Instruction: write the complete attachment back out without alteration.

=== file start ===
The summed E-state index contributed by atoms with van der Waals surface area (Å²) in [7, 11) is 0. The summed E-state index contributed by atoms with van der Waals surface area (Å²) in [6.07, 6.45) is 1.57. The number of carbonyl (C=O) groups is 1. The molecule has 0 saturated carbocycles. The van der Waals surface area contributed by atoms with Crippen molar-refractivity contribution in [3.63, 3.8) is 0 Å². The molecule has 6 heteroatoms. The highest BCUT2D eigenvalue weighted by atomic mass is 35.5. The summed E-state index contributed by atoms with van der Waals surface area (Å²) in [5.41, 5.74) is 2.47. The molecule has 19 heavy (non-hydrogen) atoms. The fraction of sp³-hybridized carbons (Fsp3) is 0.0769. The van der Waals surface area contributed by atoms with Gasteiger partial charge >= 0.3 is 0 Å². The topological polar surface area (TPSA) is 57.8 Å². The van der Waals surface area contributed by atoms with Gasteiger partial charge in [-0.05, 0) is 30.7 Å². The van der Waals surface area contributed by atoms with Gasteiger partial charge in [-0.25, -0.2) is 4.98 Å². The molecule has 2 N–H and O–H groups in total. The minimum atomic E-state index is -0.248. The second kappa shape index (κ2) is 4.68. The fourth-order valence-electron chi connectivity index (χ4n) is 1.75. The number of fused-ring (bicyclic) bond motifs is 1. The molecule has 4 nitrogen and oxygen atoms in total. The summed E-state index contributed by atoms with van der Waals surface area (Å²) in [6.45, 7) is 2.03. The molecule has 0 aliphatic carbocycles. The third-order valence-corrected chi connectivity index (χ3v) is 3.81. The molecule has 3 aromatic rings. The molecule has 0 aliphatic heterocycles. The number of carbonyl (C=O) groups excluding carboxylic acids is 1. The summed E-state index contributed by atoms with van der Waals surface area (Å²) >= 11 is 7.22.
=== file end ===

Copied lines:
The summed E-state index contributed by atoms with van der Waals surface area (Å²) in [7, 11) is 0. The summed E-state index contributed by atoms with van der Waals surface area (Å²) in [6.07, 6.45) is 1.57. The number of carbonyl (C=O) groups is 1. The molecule has 0 saturated carbocycles. The van der Waals surface area contributed by atoms with Crippen molar-refractivity contribution in [3.63, 3.8) is 0 Å². The molecule has 6 heteroatoms. The highest BCUT2D eigenvalue weighted by atomic mass is 35.5. The summed E-state index contributed by atoms with van der Waals surface area (Å²) in [5.41, 5.74) is 2.47. The molecule has 19 heavy (non-hydrogen) atoms. The fraction of sp³-hybridized carbons (Fsp3) is 0.0769. The van der Waals surface area contributed by atoms with Gasteiger partial charge >= 0.3 is 0 Å². The topological polar surface area (TPSA) is 57.8 Å². The van der Waals surface area contributed by atoms with Gasteiger partial charge in [-0.05, 0) is 30.7 Å². The van der Waals surface area contributed by atoms with Gasteiger partial charge in [-0.25, -0.2) is 4.98 Å². The molecule has 2 N–H and O–H groups in total. The minimum atomic E-state index is -0.248. The second kappa shape index (κ2) is 4.68. The fourth-order valence-electron chi connectivity index (χ4n) is 1.75. The number of fused-ring (bicyclic) bond motifs is 1. The molecule has 4 nitrogen and oxygen atoms in total. The summed E-state index contributed by atoms with van der Waals surface area (Å²) in [6.45, 7) is 2.03. The molecule has 0 aliphatic carbocycles. The third-order valence-corrected chi connectivity index (χ3v) is 3.81. The molecule has 3 aromatic rings. The molecule has 0 aliphatic heterocycles. The number of carbonyl (C=O) groups excluding carboxylic acids is 1. The summed E-state index contributed by atoms with van der Waals surface area (Å²) >= 11 is 7.22.